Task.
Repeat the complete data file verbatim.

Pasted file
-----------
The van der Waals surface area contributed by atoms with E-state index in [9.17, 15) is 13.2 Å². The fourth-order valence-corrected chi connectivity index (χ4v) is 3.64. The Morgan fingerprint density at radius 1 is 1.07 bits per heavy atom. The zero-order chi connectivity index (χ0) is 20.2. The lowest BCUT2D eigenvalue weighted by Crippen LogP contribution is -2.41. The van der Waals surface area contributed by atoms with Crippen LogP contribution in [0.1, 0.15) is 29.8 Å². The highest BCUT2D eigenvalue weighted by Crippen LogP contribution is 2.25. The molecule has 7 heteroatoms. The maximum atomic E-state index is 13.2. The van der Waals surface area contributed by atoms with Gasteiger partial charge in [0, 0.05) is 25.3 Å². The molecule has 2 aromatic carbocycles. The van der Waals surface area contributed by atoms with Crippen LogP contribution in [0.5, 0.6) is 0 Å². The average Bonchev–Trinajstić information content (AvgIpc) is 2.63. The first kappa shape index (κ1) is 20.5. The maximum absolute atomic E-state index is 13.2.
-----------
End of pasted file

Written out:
The van der Waals surface area contributed by atoms with E-state index in [9.17, 15) is 13.2 Å². The fourth-order valence-corrected chi connectivity index (χ4v) is 3.64. The Morgan fingerprint density at radius 1 is 1.07 bits per heavy atom. The zero-order chi connectivity index (χ0) is 20.2. The lowest BCUT2D eigenvalue weighted by Crippen LogP contribution is -2.41. The van der Waals surface area contributed by atoms with Crippen LogP contribution in [0.1, 0.15) is 29.8 Å². The highest BCUT2D eigenvalue weighted by Crippen LogP contribution is 2.25. The molecule has 7 heteroatoms. The maximum atomic E-state index is 13.2. The van der Waals surface area contributed by atoms with Gasteiger partial charge in [0, 0.05) is 25.3 Å². The molecule has 2 aromatic carbocycles. The van der Waals surface area contributed by atoms with Crippen LogP contribution in [0.5, 0.6) is 0 Å². The average Bonchev–Trinajstić information content (AvgIpc) is 2.63. The first kappa shape index (κ1) is 20.5. The maximum absolute atomic E-state index is 13.2.